thj-img-chakra-circleCortisol – The Stress Hormone
Cortisol is a steroid hormone that is secreted by the adrenal glands and is largely responsible for: mediating the biological response to stress, increasing blood sugar, and suppressing the immune system. Additionally, cortisol also contributes to the metabolism of fat, protein and carbohydrates. The hypothalamus secretes corticotrophin releasing hormone (CRH) which stimulates the pituitary gland to secrete adrenocorticotropin releasing hormone (ACTH) which then stimulates the adrenal glands to secrete cortisol. This axis is called the “HPA” or hypothalamic-pituitary-adrenal axis.
The synthesis of cortisol begins with cholesterol which is made in the liver. Cholesterol then goes through a series of biochemical transformations including pregnenolone and dehydroepiandrosterone (DHEA), which is the major secretory hormone of the adrenal glands, and contributes to cortisol production by the adrenal glands.
As discussed in the previous page of this website (hypothalamic pituitary insufficiency), hormonal regulation often becomes disrupted in brain infections such as Lyme Disease and manifests as adrenal fatigue, exhaustion or insufficiency. Aberrations in cortisol production and secretion have widespread effects on many organ systems because there are cortisol receptors on nearly all internal organs and on many areas of the brain. The result of disrupted cortisol secretion is an inability to biochemically handle stress, and an inability to modulate reactions to stress. Lyme Disease patients often report difficulty managing the stress of everyday life for the above mentioned reasons.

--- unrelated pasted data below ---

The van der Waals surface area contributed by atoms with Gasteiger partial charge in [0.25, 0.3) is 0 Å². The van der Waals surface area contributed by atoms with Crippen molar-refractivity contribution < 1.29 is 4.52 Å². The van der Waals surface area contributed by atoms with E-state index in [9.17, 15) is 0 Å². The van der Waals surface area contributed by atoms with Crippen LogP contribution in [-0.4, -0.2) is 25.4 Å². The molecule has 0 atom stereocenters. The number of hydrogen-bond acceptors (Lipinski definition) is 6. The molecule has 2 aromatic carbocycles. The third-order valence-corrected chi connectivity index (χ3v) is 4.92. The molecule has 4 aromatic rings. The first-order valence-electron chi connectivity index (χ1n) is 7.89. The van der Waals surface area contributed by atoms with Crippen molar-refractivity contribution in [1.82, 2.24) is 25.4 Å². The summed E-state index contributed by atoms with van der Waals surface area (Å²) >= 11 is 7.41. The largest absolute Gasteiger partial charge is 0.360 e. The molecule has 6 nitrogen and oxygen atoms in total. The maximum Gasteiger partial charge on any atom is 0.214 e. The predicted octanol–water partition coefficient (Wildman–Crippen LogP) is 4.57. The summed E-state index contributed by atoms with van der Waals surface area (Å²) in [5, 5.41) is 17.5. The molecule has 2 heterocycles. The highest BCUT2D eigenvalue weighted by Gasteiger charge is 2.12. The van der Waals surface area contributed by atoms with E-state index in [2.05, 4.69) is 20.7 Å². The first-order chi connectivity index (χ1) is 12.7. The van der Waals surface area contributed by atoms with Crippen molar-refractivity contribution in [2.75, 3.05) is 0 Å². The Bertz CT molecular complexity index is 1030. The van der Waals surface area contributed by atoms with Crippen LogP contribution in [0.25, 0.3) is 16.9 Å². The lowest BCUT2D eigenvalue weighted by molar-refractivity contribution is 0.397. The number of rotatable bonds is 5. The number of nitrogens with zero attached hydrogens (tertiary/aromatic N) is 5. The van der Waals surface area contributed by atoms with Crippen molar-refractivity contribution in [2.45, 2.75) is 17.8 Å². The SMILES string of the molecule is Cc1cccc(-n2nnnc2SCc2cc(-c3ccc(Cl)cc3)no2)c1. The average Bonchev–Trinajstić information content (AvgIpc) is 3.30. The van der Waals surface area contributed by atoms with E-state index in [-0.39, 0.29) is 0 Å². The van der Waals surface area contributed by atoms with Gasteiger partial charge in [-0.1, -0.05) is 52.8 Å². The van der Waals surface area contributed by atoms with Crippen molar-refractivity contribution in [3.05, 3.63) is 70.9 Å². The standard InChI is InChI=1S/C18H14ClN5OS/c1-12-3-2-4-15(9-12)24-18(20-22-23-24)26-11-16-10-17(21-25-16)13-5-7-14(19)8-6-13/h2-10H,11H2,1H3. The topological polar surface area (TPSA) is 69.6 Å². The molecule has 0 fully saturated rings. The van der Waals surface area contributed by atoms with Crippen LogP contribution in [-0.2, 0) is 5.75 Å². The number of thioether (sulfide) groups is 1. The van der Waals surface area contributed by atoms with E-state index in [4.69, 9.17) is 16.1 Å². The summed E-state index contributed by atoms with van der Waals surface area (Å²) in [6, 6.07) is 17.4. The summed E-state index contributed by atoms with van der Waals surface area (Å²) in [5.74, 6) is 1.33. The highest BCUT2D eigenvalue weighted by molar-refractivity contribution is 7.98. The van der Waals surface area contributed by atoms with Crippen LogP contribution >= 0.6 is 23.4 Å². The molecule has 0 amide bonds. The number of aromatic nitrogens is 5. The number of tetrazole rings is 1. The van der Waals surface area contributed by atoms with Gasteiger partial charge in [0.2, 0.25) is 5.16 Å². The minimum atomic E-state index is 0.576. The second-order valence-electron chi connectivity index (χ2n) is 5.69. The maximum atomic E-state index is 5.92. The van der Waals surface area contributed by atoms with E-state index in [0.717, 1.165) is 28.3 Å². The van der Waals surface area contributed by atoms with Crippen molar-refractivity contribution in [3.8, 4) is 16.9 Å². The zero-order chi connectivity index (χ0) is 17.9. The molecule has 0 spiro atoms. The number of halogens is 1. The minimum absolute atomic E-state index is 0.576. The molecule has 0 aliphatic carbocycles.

139802202560871Nutritional, herbal and pharmacologic intervention of cortisol insufficiency should be one of the first endocrine pathways addressed in healing Lyme Disease. The ability to cope with stress is important on many levels, but in regards to undergoing treatment for Lyme Disease, an appropriate stress response is necessary to cope with the Herxheimer reaction should it occur while undergoing treatment.
Consult your doctor on ways that you can minimize stress in your life and maximize the potential for appropriate response to stress. This will help you significantly to heal more quickly from Lyme Disease and/or co-infections.